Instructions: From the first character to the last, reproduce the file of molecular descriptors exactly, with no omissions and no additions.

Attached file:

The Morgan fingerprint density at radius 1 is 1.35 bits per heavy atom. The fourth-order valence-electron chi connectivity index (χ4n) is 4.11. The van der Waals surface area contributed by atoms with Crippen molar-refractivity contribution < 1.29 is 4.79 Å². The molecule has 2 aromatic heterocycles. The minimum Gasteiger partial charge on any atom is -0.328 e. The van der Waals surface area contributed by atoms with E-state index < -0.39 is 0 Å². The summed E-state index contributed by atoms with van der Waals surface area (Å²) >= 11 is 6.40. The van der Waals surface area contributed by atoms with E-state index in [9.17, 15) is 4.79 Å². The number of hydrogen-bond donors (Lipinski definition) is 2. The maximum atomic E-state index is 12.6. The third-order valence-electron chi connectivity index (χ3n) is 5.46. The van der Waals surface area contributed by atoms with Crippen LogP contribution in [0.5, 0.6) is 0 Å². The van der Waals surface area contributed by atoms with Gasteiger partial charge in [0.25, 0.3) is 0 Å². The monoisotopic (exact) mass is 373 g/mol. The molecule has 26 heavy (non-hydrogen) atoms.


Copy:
The Morgan fingerprint density at radius 1 is 1.35 bits per heavy atom. The fourth-order valence-electron chi connectivity index (χ4n) is 4.11. The van der Waals surface area contributed by atoms with Crippen molar-refractivity contribution < 1.29 is 4.79 Å². The molecule has 2 aromatic heterocycles. The minimum Gasteiger partial charge on any atom is -0.328 e. The van der Waals surface area contributed by atoms with E-state index < -0.39 is 0 Å². The summed E-state index contributed by atoms with van der Waals surface area (Å²) >= 11 is 6.40. The van der Waals surface area contributed by atoms with E-state index in [9.17, 15) is 4.79 Å². The number of hydrogen-bond donors (Lipinski definition) is 2. The maximum atomic E-state index is 12.6. The third-order valence-electron chi connectivity index (χ3n) is 5.46. The van der Waals surface area contributed by atoms with Crippen LogP contribution in [0.5, 0.6) is 0 Å². The van der Waals surface area contributed by atoms with Gasteiger partial charge in [0.25, 0.3) is 0 Å². The monoisotopic (exact) mass is 373 g/mol. The molecule has 26 heavy (non-hydrogen) atoms.